Knowing the End From the Beginning (Library Of Second Temple Studies Series)
Much study has taken place of the prophetic and apocalyptic writings in recent decades, but the relationship between the two has been little explored. A major explicit debate on the question is very much needed, -- and is now provided....
Special OrderPayment is by credit card only. Orders for this item cannot be cancelled or returned.
You May Also Like
Much study has taken place of the prophetic and apocalyptic writings in recent decades, but the relationship between the two has been little explored. A major explicit debate on the question is very much needed, -- and is now provided. This collection of essays addresses the subject from a variety of points of view, including studies on the issues of definitions, ancient Near Eastern 'prophecies', social anthropology and modern apocalyptic movements. In the Introduction, Lester Grabbe argues that many scholars operate with subconscious assumptions about how apocalyptic writings relate to the prophetic writings, but that many of these assumptions now need to be questioned in the light of the essays in this volume. Such a comprehensive attempt to tackle the main theoretical issues arising from the study of the prophetic and the apocalyptic has not been attempted for some time. This volume brings fresh questions and insights that both specialists and students will want to consider. This is volume 46 in the Journal for the Study of the Pseudepigrapha Supplement series.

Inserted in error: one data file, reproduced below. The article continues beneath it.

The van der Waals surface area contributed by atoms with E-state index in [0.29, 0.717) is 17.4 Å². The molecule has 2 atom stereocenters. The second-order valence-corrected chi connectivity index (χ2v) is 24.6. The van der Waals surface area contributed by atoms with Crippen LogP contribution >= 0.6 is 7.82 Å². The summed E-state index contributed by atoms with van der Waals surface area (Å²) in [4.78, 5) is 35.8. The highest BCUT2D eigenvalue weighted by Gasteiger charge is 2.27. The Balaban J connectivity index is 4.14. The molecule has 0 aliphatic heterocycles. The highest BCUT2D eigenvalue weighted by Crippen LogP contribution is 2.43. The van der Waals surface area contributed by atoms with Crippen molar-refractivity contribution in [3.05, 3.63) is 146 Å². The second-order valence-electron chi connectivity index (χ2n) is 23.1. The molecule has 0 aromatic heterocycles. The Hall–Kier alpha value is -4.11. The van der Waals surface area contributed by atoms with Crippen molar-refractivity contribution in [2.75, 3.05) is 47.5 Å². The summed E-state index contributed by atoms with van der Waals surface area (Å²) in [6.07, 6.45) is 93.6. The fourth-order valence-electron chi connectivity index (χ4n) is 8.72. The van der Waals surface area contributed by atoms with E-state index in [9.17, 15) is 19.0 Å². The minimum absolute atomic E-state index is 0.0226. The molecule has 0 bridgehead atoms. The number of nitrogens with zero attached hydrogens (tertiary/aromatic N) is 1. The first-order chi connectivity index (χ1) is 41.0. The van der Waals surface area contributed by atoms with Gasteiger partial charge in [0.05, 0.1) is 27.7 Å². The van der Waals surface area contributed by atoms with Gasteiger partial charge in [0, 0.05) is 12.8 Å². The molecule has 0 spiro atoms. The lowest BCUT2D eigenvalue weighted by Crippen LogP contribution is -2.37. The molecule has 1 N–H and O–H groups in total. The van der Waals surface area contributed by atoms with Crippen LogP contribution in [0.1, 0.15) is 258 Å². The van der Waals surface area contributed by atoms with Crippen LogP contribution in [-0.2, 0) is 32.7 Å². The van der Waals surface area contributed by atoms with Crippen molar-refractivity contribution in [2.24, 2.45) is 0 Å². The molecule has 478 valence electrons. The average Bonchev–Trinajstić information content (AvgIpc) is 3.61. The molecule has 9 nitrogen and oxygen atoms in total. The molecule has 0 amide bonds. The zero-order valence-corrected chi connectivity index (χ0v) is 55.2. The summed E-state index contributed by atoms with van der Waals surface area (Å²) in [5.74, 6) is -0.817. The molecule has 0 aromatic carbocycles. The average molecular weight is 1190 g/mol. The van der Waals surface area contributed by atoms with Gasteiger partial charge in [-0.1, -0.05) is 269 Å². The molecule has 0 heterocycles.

Robert Haak is Associate Professor of Religion, Augustana College, Rock Island, Illinois.
Lester L. Grabbe (Ph.D., University of Claremont, DD., University of Hull), is Professor of Hebrew Bible and Early Judaism at the University of Hull, UK. He is both the author and editor of numerous books including Good Kings and Bad Kings; Ancient Israel; History of the Jews and Judaism in the Second Temple Period (vol. 1); and Introduction to 1st Century Judaism.
Koorong -Editorial Review.
- I. Introduction; Lester L. Grabbe: Introduction And Overview; John J. Collins: Prophecy, Apocalypse And Eschatology: Reflections On The Proposals Of Lester Grabbe; Ii. Articles; David E. Aune: Transformations Of Apocalypticism In Early Christianity; Alice Ogden Bellis: The Changing Face Of Babylon In Prophetic/apocalyptic Literature: Seventh Century Bce To First Century Ce And Beyond; John J. Collins: The Eschatology Of Zechariah; Stephen L. Cook: Mythological Discourse In Ezekiel And Daniel And The Rise Of Apocalypticism In Israel; Lester L. Grabbe: Prophetic And Apocalyptic: Time For New Definitions-and New Thinking; Martti Nissinen: Neither Prophecies Nor Apocalypses: The Akkadian Literary Predictive Texts; Christopher Rowland: Apocalypse, Revelation And The New Testament; Marvin J. Sweeney: The Priesthood And The Proto-apocalyptic Reading Of Prophetic And Pentateuchal Texts; James D. Tabor: Are You The One? The Textual Dynamics Of Messianic Self-identity; Iii. Appendix; Lester L. Grabbe: Poets, Scribes, Or Preachers? The Reality Of Prophecy In The Second Temple Period